Tremolite asbestos is one of many types of asbestos known for being lightweight and durable, making it perfect for use in products like insulation and brake pads. Tremolite can also be found in talcum powder, which was used cosmetically and hygienically in many different forms.

The consequences of ingesting or inhaling tremolite asbestos can be deadly – specifically due to the link to cancers like mesothelioma, lung cancer and ovarian cancer.

 

What Does Tremolite Asbestos Look Like?

Tremolite asbestos is a mineral found in many different rocks and minerals. It can be milky white, dark green or brown in color. Tremolite asbestos is often used in insulation and fireproofing materials because it is very resistant to heat and fire.

It is categorized as an amphibole asbestos, meaning it has long, thin fibers that can easily be airborne. When these fibers are inhaled, they can lodge themselves in the lungs or abdomen. This can cause genetic changes to tissue cells and eventually a tumor.

The Occupational Safety and Health Administration (OSHA) states, “There is no safe level of asbestos exposure for any type of asbestos fiber.” This is due to the link of asbestos and different types of cancer, including mesothelioma, lung cancer and ovarian cancer. 

 

Where Is Tremolite Asbestos Found?

There are reports of tremolite asbestos causing certain cancers due to the products the mineral has been detected in and the accessibility of these products for consumers. Tremolite asbestos is not the most common type of asbestos, but there are reports of the mineral’s presence in many products.

Tremolite was intentionally used as a fundamental ingredient in various products and materials due to its color, composition and durability. Some products found to contain the cancer-causing mineral include paint products, sealants, insulation materials, roofing and plumbing materials.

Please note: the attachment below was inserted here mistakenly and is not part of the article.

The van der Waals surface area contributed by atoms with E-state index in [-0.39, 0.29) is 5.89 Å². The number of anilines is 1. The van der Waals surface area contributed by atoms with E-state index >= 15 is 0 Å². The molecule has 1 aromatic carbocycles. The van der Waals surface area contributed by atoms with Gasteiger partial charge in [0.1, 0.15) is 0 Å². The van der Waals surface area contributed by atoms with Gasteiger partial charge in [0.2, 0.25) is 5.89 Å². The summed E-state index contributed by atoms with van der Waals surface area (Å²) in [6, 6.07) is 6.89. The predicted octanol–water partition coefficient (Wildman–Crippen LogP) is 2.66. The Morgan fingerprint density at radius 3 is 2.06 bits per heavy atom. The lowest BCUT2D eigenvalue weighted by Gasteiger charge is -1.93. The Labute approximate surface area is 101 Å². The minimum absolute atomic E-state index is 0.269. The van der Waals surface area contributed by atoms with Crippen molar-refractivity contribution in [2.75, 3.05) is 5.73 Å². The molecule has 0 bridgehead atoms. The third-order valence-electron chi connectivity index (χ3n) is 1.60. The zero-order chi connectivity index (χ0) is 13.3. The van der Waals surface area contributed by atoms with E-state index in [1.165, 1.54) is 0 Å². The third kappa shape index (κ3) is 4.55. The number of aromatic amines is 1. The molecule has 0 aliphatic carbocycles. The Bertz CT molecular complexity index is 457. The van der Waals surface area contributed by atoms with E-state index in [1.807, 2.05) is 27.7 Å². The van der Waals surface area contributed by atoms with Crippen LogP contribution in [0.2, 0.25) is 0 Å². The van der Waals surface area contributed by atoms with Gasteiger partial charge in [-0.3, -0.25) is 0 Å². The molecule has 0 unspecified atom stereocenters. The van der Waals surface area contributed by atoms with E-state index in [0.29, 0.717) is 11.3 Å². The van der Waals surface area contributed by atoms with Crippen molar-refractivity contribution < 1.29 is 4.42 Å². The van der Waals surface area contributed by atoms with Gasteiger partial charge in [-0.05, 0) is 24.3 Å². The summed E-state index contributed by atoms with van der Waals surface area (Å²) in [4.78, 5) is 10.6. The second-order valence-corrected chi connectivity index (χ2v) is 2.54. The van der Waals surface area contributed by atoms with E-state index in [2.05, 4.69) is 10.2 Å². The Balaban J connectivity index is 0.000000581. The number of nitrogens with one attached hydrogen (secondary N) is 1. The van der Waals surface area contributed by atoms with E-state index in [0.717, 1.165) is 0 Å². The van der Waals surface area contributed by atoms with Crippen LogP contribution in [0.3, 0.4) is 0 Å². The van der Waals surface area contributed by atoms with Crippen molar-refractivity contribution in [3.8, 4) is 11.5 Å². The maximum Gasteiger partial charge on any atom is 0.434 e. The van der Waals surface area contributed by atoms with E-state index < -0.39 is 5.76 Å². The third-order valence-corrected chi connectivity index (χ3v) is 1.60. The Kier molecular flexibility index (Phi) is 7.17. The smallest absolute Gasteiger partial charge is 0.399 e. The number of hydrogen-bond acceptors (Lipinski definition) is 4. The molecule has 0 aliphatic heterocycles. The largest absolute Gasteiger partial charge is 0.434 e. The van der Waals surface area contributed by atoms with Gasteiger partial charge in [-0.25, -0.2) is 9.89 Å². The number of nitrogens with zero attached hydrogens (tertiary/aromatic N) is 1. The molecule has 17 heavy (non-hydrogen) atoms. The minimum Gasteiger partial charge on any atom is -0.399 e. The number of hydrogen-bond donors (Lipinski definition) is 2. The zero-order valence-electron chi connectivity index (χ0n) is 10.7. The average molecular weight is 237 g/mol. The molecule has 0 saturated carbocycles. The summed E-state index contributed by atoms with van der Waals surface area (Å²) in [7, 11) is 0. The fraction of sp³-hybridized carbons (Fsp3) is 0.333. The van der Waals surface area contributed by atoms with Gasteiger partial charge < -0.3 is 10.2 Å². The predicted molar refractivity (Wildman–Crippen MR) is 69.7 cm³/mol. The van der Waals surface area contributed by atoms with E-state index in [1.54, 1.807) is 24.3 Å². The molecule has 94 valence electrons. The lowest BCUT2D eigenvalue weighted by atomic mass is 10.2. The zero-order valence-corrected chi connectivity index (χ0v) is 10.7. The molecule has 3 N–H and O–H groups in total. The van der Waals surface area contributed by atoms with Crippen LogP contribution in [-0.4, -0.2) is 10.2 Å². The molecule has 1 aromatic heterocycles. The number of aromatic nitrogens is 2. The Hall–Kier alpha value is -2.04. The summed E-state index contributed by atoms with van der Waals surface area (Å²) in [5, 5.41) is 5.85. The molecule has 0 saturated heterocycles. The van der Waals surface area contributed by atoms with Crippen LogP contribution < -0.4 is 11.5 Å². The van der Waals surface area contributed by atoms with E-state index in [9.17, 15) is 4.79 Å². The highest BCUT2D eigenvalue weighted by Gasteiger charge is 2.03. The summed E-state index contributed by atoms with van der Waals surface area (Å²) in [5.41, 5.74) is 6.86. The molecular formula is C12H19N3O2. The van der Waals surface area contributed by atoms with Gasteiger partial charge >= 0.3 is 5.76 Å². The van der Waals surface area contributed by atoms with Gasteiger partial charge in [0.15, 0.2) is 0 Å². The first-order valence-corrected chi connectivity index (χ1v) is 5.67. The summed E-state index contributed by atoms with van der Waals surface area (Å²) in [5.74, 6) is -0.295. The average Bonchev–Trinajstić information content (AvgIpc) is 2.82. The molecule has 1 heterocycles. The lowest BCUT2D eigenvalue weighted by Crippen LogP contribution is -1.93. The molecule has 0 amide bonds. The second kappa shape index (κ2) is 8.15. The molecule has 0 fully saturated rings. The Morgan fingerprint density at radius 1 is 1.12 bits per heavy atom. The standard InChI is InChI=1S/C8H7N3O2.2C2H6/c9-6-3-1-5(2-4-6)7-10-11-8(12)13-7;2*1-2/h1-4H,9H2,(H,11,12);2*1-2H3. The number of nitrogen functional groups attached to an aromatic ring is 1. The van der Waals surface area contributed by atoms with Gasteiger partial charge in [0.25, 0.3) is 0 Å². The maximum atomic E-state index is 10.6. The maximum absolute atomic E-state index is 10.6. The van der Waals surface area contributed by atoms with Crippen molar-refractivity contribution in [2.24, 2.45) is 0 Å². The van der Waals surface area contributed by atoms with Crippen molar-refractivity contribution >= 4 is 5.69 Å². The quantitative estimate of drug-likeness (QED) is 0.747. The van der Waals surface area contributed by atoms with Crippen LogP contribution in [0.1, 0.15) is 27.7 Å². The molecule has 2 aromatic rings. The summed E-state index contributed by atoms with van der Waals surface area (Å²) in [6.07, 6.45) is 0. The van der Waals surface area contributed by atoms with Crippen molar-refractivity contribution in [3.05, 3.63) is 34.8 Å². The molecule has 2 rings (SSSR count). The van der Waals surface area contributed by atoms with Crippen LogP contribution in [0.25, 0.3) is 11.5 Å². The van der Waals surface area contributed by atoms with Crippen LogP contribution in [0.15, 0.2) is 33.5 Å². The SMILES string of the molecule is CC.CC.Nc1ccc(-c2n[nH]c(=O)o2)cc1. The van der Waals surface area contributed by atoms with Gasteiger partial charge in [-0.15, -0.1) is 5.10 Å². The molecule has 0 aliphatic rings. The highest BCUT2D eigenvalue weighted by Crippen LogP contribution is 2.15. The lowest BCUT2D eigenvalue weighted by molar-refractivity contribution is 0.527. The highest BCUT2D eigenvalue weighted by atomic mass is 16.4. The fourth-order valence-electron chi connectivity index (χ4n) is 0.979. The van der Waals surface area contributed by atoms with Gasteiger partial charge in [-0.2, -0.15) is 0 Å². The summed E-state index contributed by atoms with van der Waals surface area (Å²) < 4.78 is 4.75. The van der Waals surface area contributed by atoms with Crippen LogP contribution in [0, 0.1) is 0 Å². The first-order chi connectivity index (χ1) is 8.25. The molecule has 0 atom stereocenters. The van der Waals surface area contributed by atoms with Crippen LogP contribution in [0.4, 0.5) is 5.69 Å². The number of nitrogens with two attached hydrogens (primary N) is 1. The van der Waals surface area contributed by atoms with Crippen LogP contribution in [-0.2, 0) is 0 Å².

Tremolite asbestos is often found near talc and vermiculite, two other minerals used in many products. Because the asbestos mineral is found near other commonly used minerals, there is a high chance of product contamination. 

Some products known to contain asbestos – specifically tremolite asbestos – and cause asbestos-related diseases are any talc-based products, especially Johnson & Johnson Baby Powder, and old popcorn ceilings for homes and offices. 

Johnson & Johnson Baby Powder is one of the most well-known products to contain asbestos and receive tons of backlash due to the contamination. Johnson & Johnson has faced years of asbestos litigation because of this and finally announced the end of J&J talc-based baby powder worldwide

A material known to contain tremolite asbestos is another very common household item: popcorn ceiling. Although popcorn ceilings are not present in modern day homes, they were extremely prominent in homes built until the 1990s. If you live in an older home, there is a high chance your home has a popcorn ceiling. It’s important to know if asbestos is present in your home because the mineral’s presence can have deadly effects.

The overuse of toxic tremolite asbestos in such common household elements has led to many people developing asbestos-related diseases and cancer. 

 

How Does Tremolite Asbestos Cause Cancer? 

Tremolite asbestos fibers are long and thin, making it very easy for the fibers to become airborne and enter the body. The fibers can infiltrate the body in different ways: through the mouth, nose or reproductive tract in some cases. 

Asbestos exposure is the only known cause of mesothelioma. There are three types of mesothelioma: pleural, peritoneal and pericardial.